Policymakers around the world have responded swiftly and creatively to the crisis, using various instruments, including large-scale fiscal stimulus packages, very accommodative monetary policy, and decisive and often innovative support for the financial sector (liquidity provision, recapitalization, asset purchases and guarantees on various types of assets and liabilities). The objectives were to cushion the direct effects of the credit crunch and financial turbulence on the developed economies and to reduce the virulence of the so-called adverse feedback loop, in which economic weakness and financial stress become mutually reinforcing. In historical comparison, the cuts in interest rates by central banks around the world stand out as exceptionally rapid and proactive.
Fiscal policy has been particularly aggressive after the International Monetary Fund recommended that all countries with low debt and disciplined policies in the past that in turn left them with sufficient policy space be encouraged to undertake a fiscal boost equivalent to about 2 percent of GDP2. Indeed, the fiscal stimulus packages announced by G-20 countries amounted to 2.7 percent of total GDP, of which tax cuts and infrastructure each represented 0.8 percent, and other expenditure 1.2 percent3.
While the short-term effects of the policy response have helped the world economy avoid a depression, they have not addressed the underlying issues of heightened systemic risks, falling asset values, and tightening credit, which have taken a heavy toll on business and consumer confidence and aggravated a sharp slowing in global economic activity. The large provision of liquidity to banks and primary dealers by central banks has so far been mostly ineffective, because the current environment in developed countries is dominated by concerns about capital, asset quality, and credit risk as a result of the persistence of large excess capacity. These concerns continue to limit the willingness of many intermediaries to extend credit, even when liquidity is available.
Excess capacity could have persistent, negative effects on corporate profits, private sector investment and household consumption and may eventually render traditional monetary policies ineffective. To date, standard monetary policies have done little to address the underlying issues of heightened systemic risks, falling asset values, and tightening credit, which have taken a heavy toll on business and consumer confidence and aggravated a sharp slowing in global economic activity. Under excess capacity situations, low interest rates often do not stimulate private sector demand because often a lack of job security limits household consumption and investment opportunities.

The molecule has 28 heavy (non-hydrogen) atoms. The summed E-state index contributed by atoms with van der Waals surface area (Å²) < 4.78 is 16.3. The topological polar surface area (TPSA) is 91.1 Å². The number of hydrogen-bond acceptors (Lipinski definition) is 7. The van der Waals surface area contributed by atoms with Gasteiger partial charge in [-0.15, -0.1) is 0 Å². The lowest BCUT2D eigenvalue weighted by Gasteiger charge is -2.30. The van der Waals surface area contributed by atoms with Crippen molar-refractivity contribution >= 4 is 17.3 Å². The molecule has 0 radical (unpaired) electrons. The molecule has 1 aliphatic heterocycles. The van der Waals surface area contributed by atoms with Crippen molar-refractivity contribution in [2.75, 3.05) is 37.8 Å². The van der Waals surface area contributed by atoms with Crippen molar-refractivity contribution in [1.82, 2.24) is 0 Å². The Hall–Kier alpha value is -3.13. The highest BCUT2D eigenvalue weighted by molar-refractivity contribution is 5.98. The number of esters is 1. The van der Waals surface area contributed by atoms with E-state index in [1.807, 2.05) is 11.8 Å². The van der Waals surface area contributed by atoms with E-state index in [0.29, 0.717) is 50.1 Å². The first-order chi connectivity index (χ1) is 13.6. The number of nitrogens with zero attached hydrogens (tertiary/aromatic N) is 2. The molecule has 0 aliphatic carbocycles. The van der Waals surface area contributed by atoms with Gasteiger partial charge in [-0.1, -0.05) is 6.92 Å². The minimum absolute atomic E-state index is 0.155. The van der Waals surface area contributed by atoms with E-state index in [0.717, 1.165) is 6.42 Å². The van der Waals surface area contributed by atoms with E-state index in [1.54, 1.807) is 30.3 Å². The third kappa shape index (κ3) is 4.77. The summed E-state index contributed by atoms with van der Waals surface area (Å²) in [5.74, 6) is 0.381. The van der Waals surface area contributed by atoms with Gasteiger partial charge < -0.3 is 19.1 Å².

Industrial production is on the rise but remains well below previous peaks. Global industrial production is growing at a 13 percent annualized clip. Nevertheless, industrial output in high-income countries is 14.5 percent below its January 2008 level. For developing countries, excluding China as well as Europe and Central Asia, the corresponding gap is markedly smaller at 2.2 percent. In contrast, output in China is now 20 percent above its level in January 2008. Reflecting these developments, capacity utilization rates across the world remain below pre-crisis peaks, although they have begun to inch-up in most countries. Exceptions include Bulgaria, Lithuania, and Romania, where utilization rates continue to decline4.
The outlook for the global job market also reflects the underutilization of capacity, which may well persist until 2014. Global unemployment has been on the rise since 2008, following four consecutive years of decreases. The International Labor Organization estimates the number of unemployed people worldwide in 2009 to be 212 million, up 34 million over two years. Wages in many industries are still flat or declining, further putting pressure on personal consumption. Deteriorating household balance sheets add to the uncertainty. The wait-and-see attitude of consumers and investors may sustain the downward spiral in output decline: the reduction in consumption due to the concerns about job security and low confidence about the future in turns causes even more excess capacity. Unfortunately, consumer confidence is not back to pre-crisis levels. Consumers' short-term outlook, while moderately more positive in recent months, does not suggest any significant pickup in activity in the future. Persistent high unemployment and shaky stock markets seem to be dampening optimism. Depending on consumer and business confidence in the next few quarters and the timing of fiscal and monetary stimulus withdrawal, global growth in 2011 could be as low as 2.5 percent and as high as 3.4 percent.